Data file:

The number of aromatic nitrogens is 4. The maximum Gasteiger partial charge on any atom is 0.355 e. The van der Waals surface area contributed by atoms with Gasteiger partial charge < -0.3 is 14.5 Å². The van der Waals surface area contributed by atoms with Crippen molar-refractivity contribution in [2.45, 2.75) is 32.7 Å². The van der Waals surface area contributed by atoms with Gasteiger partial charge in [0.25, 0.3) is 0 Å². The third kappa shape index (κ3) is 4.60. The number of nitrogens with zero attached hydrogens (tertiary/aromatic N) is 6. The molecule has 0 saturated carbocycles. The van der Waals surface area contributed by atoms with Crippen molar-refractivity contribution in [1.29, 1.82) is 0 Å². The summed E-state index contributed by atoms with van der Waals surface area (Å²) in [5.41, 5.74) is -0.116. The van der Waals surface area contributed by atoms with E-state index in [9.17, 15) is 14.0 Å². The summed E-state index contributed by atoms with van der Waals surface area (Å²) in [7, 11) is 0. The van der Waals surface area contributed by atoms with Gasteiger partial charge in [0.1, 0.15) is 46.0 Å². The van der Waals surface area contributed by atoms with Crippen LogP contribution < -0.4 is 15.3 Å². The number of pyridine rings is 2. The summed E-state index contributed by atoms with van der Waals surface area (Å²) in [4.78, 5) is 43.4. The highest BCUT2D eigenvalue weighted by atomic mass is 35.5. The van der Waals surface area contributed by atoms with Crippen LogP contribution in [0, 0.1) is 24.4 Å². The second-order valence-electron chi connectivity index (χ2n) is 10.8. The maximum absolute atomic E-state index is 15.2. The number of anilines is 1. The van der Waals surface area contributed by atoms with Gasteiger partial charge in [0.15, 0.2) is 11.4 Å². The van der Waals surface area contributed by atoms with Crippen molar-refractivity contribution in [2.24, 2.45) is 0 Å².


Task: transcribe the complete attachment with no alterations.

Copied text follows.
The number of aromatic nitrogens is 4. The maximum Gasteiger partial charge on any atom is 0.355 e. The van der Waals surface area contributed by atoms with Gasteiger partial charge < -0.3 is 14.5 Å². The van der Waals surface area contributed by atoms with Crippen molar-refractivity contribution in [2.45, 2.75) is 32.7 Å². The van der Waals surface area contributed by atoms with Gasteiger partial charge in [0.25, 0.3) is 0 Å². The third kappa shape index (κ3) is 4.60. The number of nitrogens with zero attached hydrogens (tertiary/aromatic N) is 6. The molecule has 0 saturated carbocycles. The van der Waals surface area contributed by atoms with Crippen molar-refractivity contribution in [1.29, 1.82) is 0 Å². The summed E-state index contributed by atoms with van der Waals surface area (Å²) in [5.41, 5.74) is -0.116. The van der Waals surface area contributed by atoms with E-state index in [9.17, 15) is 14.0 Å². The summed E-state index contributed by atoms with van der Waals surface area (Å²) in [7, 11) is 0. The van der Waals surface area contributed by atoms with Gasteiger partial charge in [0.1, 0.15) is 46.0 Å². The van der Waals surface area contributed by atoms with Crippen LogP contribution < -0.4 is 15.3 Å². The number of pyridine rings is 2. The summed E-state index contributed by atoms with van der Waals surface area (Å²) in [4.78, 5) is 43.4. The highest BCUT2D eigenvalue weighted by atomic mass is 35.5. The van der Waals surface area contributed by atoms with Crippen LogP contribution in [0, 0.1) is 24.4 Å². The second-order valence-electron chi connectivity index (χ2n) is 10.8. The maximum absolute atomic E-state index is 15.2. The number of anilines is 1. The van der Waals surface area contributed by atoms with Gasteiger partial charge in [0.15, 0.2) is 11.4 Å². The van der Waals surface area contributed by atoms with Crippen molar-refractivity contribution in [2.24, 2.45) is 0 Å².